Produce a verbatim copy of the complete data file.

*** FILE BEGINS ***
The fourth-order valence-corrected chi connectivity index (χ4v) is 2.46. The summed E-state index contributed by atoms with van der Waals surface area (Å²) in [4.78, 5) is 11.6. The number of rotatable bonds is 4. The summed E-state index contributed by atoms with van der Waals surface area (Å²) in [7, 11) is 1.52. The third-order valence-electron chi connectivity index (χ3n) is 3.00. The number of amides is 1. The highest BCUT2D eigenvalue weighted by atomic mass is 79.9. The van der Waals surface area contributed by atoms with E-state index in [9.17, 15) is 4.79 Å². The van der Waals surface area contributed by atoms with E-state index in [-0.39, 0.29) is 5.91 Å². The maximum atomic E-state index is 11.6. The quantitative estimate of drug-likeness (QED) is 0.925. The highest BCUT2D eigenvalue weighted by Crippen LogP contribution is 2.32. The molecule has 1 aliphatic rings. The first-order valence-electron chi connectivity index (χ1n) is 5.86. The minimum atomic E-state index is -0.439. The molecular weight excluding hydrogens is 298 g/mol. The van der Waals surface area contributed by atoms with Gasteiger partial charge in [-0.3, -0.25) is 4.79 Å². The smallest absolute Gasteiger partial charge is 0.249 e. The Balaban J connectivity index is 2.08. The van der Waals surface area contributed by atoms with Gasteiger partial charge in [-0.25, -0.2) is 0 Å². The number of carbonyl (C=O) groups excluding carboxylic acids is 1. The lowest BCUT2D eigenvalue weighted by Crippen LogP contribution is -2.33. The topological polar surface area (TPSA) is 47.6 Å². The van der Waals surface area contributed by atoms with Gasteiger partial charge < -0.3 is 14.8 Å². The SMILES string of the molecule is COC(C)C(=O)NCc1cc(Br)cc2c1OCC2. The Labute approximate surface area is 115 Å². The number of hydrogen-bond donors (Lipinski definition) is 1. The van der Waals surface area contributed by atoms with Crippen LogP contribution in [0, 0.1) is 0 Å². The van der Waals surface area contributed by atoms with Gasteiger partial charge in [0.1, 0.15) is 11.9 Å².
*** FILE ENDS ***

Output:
The fourth-order valence-corrected chi connectivity index (χ4v) is 2.46. The summed E-state index contributed by atoms with van der Waals surface area (Å²) in [4.78, 5) is 11.6. The number of rotatable bonds is 4. The summed E-state index contributed by atoms with van der Waals surface area (Å²) in [7, 11) is 1.52. The third-order valence-electron chi connectivity index (χ3n) is 3.00. The number of amides is 1. The highest BCUT2D eigenvalue weighted by atomic mass is 79.9. The van der Waals surface area contributed by atoms with E-state index in [9.17, 15) is 4.79 Å². The van der Waals surface area contributed by atoms with E-state index in [-0.39, 0.29) is 5.91 Å². The maximum atomic E-state index is 11.6. The quantitative estimate of drug-likeness (QED) is 0.925. The highest BCUT2D eigenvalue weighted by Crippen LogP contribution is 2.32. The molecule has 1 aliphatic rings. The first-order valence-electron chi connectivity index (χ1n) is 5.86. The minimum atomic E-state index is -0.439. The molecular weight excluding hydrogens is 298 g/mol. The van der Waals surface area contributed by atoms with Gasteiger partial charge in [-0.3, -0.25) is 4.79 Å². The smallest absolute Gasteiger partial charge is 0.249 e. The Balaban J connectivity index is 2.08. The van der Waals surface area contributed by atoms with Gasteiger partial charge in [-0.25, -0.2) is 0 Å². The number of carbonyl (C=O) groups excluding carboxylic acids is 1. The lowest BCUT2D eigenvalue weighted by Crippen LogP contribution is -2.33. The topological polar surface area (TPSA) is 47.6 Å². The van der Waals surface area contributed by atoms with Gasteiger partial charge < -0.3 is 14.8 Å². The SMILES string of the molecule is COC(C)C(=O)NCc1cc(Br)cc2c1OCC2. The Labute approximate surface area is 115 Å². The number of hydrogen-bond donors (Lipinski definition) is 1. The van der Waals surface area contributed by atoms with Crippen LogP contribution in [0, 0.1) is 0 Å². The van der Waals surface area contributed by atoms with Gasteiger partial charge in [0.1, 0.15) is 11.9 Å².